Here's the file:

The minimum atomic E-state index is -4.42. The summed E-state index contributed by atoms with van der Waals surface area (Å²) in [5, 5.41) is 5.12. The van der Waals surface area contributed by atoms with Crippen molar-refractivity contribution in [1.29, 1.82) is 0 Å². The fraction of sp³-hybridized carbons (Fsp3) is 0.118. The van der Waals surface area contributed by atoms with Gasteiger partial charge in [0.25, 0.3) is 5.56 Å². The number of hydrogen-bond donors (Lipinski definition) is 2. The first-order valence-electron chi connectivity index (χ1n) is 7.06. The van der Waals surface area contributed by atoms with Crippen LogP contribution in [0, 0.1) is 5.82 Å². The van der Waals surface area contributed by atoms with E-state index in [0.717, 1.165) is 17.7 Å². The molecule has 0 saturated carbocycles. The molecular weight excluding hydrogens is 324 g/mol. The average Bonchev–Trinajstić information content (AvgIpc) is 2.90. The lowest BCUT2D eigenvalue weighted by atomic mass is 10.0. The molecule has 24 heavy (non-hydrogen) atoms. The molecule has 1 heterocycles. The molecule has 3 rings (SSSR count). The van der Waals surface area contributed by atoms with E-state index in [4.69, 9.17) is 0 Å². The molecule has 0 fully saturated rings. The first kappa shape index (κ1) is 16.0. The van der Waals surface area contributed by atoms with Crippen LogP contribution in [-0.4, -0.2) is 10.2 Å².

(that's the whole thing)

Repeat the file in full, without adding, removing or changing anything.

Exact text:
The minimum atomic E-state index is -4.42. The summed E-state index contributed by atoms with van der Waals surface area (Å²) in [5, 5.41) is 5.12. The van der Waals surface area contributed by atoms with Crippen molar-refractivity contribution in [1.29, 1.82) is 0 Å². The fraction of sp³-hybridized carbons (Fsp3) is 0.118. The van der Waals surface area contributed by atoms with Gasteiger partial charge in [0.25, 0.3) is 5.56 Å². The number of hydrogen-bond donors (Lipinski definition) is 2. The first-order valence-electron chi connectivity index (χ1n) is 7.06. The van der Waals surface area contributed by atoms with Crippen LogP contribution in [0, 0.1) is 5.82 Å². The van der Waals surface area contributed by atoms with E-state index in [0.717, 1.165) is 17.7 Å². The molecule has 0 saturated carbocycles. The molecular weight excluding hydrogens is 324 g/mol. The average Bonchev–Trinajstić information content (AvgIpc) is 2.90. The lowest BCUT2D eigenvalue weighted by atomic mass is 10.0. The molecule has 24 heavy (non-hydrogen) atoms. The molecule has 1 heterocycles. The molecule has 3 rings (SSSR count). The van der Waals surface area contributed by atoms with E-state index in [4.69, 9.17) is 0 Å². The molecule has 0 fully saturated rings. The first kappa shape index (κ1) is 16.0. The van der Waals surface area contributed by atoms with Crippen LogP contribution in [-0.4, -0.2) is 10.2 Å².